More than anything the emergence of the Tantheem during the al Aqsa Intifada is an indication of a trend of internal questioning within Fateh. What once was the PA’s subcontracted strong arm, has now evolved into a wild card that threatens Israel, the PA and indeed the unity of Fateh. Barghouti knows that when he calls for a boycott of Israeli products, it has been the PA who has been the foremost importer of such products through its private monopolies. Israeli political commentators have recognised such splits, and bicker about whether the situation is part of a larger Arafatist plan, or whether Arafat is in powerless opposition. In many senses, whether Arafat supports or opposes the radicalisation of the Tantheem is irrelevant: for him or anyone else to attempt its subduing would mean political suicide.

One Final Remark

On October 13th, Israeli helicopters bombed five Palestinian cities after two undercover Israeli soldiers were lynched in Ramallah. The military manoeuvre was largely symbolic knocking-out token Palestinian Authority targets: PA police stations, communications towers and the Gaza port. One of the targets however was the Tantheem office in Beit Lahiya in Gaza. The bombs were supposed to be a clear message to the Tantheem that Israel is prepared to use any force necessary to liquidate armed resistance to their hegemony. It was also meant to convey that Israel found it very threatening that the Tantheem was swerving from the PA’s tack. Indeed, Minister of Internal Security Shlomo Ben Ami was quoted in an interview as saying, "If he [Barghouti] acts independently, we have the means to confront him."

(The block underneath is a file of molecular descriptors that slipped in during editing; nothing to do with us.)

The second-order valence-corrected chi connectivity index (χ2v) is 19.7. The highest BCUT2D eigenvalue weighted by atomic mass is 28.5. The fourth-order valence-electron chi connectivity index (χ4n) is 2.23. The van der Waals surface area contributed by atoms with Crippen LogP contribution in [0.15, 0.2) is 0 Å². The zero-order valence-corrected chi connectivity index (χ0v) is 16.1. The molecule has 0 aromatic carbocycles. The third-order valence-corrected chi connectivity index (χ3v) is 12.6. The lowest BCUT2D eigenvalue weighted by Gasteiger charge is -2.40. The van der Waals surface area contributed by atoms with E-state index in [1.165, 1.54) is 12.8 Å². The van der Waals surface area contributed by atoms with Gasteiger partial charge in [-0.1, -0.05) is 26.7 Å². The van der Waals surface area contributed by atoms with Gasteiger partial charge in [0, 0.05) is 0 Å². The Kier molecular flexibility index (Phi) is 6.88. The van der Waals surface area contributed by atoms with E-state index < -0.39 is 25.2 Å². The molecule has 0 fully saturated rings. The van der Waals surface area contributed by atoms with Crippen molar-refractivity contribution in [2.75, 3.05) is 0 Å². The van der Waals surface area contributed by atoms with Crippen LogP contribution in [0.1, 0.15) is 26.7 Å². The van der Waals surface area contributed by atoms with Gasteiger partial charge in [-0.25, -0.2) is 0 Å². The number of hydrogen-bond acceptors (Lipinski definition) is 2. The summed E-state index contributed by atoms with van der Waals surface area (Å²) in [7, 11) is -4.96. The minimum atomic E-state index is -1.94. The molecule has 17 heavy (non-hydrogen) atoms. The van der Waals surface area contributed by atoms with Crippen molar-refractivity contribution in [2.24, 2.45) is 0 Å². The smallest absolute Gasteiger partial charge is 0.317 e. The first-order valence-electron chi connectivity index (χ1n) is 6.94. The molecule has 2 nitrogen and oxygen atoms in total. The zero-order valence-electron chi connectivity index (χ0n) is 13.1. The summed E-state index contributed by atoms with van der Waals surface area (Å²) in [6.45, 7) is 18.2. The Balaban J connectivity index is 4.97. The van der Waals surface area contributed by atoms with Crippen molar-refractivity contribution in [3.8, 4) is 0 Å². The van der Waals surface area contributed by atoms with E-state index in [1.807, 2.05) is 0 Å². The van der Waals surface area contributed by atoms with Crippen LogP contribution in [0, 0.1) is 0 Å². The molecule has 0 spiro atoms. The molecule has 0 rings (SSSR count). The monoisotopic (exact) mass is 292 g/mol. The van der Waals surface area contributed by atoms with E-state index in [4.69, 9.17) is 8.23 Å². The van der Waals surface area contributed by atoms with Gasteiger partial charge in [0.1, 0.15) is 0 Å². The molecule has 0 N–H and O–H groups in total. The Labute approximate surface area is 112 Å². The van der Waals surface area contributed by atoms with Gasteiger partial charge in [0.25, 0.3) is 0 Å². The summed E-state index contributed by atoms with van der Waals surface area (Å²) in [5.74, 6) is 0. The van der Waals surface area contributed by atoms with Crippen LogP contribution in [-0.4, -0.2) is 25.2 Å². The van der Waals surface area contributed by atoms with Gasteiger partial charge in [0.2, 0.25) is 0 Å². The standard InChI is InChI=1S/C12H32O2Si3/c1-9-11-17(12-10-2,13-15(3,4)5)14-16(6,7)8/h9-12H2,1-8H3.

The PA, as the embodiment of Israel’s long-sought autonomy plan for the Occupied Territories, is being forced to change its entire national agenda so that it be in line with the Palestinian street, or to loose all legitimacy. If Israel were to completely ’lose’ the PA, and particularly Arafat (whose power, symbolism and pliancy have been indispensable assets for Israel throughout the past 7 years) it would be very difficult for Israel to find another ’partner in peace’. In the mean time, the remaining competing strongmen within the PA are not likely to resign power so easily. In this sense, the basis for converging interests between PA elites and the Israeli government draws closer. And indeed, throughout the latest Intifada, top PA security personnel (particularly Mohammed Dahlan) have repeatedly met with their Israeli counterparts (as the Sharem declaration stipulates), within the presence of CIA representatives who have actually moved onto the street as "observers". One must wonder what they talk about.

This article is taken from the monthly Israeli-Palestinian magazine Between the Lines.